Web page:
On the 26th of August a meeting was held to consider the question of mourning. Bera, Soga's uncle, though not baptized, had put an end for ever to the customary killing on the death of a chief; there was no longer any question of that in Soga's case. What they had to decide was the question of what other customs were to be observed.
"I had an interesting meeting after dinner with Lonsdale, Eric, Nabe, Herbert and Ellison. The people were curious, and wanted to know what was going on, and we had to drive them away. We settled the points of mourning for Soga, which are these:--The time of mourning will last till the taro is fit to eat, which will be early in January. Then they will give the last feast. The people are to wear Bugotu cloth or coarse clothing, except for prayers and on Sundays. The public are not to use Soga's watering place or his private entrance to the reef. No one is to wear a hat or smoke when passing the burial ground, or in the spaces adjoining. All sails are to be dropped (except for strangers) between Bathabani and Soviri. And all this is to cease when the last feast is given.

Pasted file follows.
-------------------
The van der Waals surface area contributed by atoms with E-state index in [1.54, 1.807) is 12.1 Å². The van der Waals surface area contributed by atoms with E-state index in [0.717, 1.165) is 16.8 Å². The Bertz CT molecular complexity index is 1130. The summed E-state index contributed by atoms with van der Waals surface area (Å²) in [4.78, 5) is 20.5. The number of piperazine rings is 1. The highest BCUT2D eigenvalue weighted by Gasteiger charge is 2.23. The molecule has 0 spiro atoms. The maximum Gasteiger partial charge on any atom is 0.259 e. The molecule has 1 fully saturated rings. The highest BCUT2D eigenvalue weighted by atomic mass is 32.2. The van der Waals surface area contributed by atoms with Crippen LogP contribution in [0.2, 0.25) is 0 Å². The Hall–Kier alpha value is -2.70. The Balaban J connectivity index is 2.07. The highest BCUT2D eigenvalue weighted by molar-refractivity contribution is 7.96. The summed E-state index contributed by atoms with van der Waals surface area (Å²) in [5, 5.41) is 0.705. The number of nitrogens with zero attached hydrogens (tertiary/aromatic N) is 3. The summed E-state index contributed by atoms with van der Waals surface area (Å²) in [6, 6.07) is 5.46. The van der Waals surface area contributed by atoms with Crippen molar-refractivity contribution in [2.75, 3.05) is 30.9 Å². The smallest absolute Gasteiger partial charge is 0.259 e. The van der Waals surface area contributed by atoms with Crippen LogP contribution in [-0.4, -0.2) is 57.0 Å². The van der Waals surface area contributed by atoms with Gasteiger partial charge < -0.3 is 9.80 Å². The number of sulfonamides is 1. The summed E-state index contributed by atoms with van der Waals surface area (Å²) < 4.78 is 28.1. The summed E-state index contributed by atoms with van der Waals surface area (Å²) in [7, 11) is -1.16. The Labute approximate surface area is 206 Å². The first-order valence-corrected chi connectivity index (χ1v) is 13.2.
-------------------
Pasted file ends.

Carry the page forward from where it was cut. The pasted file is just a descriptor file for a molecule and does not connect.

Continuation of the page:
"The public mourning used to be very much more severe and lasted for two or three years. The fruit trees have been cut down, but it is to be understood that this is the last time such a thing is to be done. All persons who expect a new malo (loin cloth) at the end of the mourning are to bring each a piece of cloth to be given to someone else. This year they made a rule that each village, coming to the [43/44] funeral feast, must bring a supply of food, and that brought by one village was given to some other one. In former times every one who came to the feasts, or wore mourning, expected to be fed and clothed at the expense of the village at which the death occurred."